Pakistani government steps up pressure on ex-PM Imran Khan

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ISLAMABAD (AP) — The Pakistani government on Tuesday stepped up pressure on former Prime Minister Imran Khan who has held mass rallies, seeking to return to office, with an Islamabad court set to initiate proceedings for outrage for his verbal threats to a judge during a weekend rally.

Meanwhile, police raided the flat of Khan’s close aide Shahbaz Gill overnight in the Pakistani capital and took him away in handcuffs for questioning.

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ISLAMABAD (AP) — The Pakistani government on Tuesday stepped up pressure on former Prime Minister Imran Khan who has held mass rallies, seeking to return to office, with an Islamabad court set to initiate proceedings for outrage for his verbal threats to a judge during a weekend rally.

Meanwhile, police raided the flat of Khan’s close aide Shahbaz Gill overnight in the Pakistani capital and took him away in handcuffs for questioning.

The developments came two days after authorities filed terrorism charges against Khan, heightening political tensions in the country. In a speech at a rally on Saturday, Khan pledged to prosecute police officers and a female judge, Zeba Chaudhry, and alleged that Gill had been tortured after his initial arrest earlier this month.

Khan, who came to power in 2018 and was ousted in April in a no-confidence vote in parliament, could be disqualified from politics for life if found guilty of insulting Chaudhry. The terrorism charge against him could lead to several months to 14 years in prison, the equivalent of a life sentence.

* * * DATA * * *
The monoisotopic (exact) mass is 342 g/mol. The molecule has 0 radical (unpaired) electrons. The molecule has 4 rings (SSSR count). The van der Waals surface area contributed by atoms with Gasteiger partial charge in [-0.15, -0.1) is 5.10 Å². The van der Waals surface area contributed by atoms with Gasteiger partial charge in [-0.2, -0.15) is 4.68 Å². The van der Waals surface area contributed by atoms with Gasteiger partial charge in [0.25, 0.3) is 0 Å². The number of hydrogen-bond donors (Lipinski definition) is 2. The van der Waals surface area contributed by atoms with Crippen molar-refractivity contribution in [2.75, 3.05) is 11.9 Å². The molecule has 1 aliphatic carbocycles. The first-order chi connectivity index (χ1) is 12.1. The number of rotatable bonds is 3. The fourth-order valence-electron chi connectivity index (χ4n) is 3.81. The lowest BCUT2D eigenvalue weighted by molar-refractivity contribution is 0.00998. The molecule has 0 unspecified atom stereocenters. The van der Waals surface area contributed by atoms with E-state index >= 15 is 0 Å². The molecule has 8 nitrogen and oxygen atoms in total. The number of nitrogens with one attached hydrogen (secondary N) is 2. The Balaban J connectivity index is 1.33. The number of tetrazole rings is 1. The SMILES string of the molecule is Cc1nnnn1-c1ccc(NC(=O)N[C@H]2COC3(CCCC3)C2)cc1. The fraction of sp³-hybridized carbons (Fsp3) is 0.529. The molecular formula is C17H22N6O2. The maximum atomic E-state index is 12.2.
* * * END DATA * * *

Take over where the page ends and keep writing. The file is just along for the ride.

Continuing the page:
Gill has been charged with treason for his recent anti-army remarks during a show on private ARY television in which he urged soldiers and officers to disobey “illegal” orders from military leaders. The charge of treason against Gill carries the death penalty under a sedition law that stems from a colonial-era British statute. ARY TV remains off the air in Pakistan after this broadcast.

Since his ousting, Khan has alleged – without providing evidence – that Pakistan’s powerful military was part of a US plot to oust him. Washington, the Pakistani military and the government of Khan’s successor, Shahbaz Sharif, have all denied the allegation.

The latest trouble for Khan began at Saturday’s rally when he slammed Chaudhry, saying: ‘You too get ready, we will take action against you too. You should all be ashamed.

The Sharif government is unhappy with Khan for his threats and although courts generally pardon offenders if they apologize, some politicians have been convicted in the past for disobeying or insulting judges.

It was unclear whether Khan would attend Tuesday’s hearing or send his lawyer.

Ahsan Bhoon, a lawyer who heads the Supreme Court Bar Association of Pakistan, welcomed the proceedings against Khan, saying no one should be allowed to insult a judge or damage the reputation of the judiciary.

Khan came to power promising to break the pattern of family rule in Pakistan. His opponents argue he was elected with the help of the mighty military, which has ruled the country for half of its 75-year history.

Since his ouster, Khan has also demanded a snap election and pledged to overthrow Sharif’s government through “pressure from the people”.

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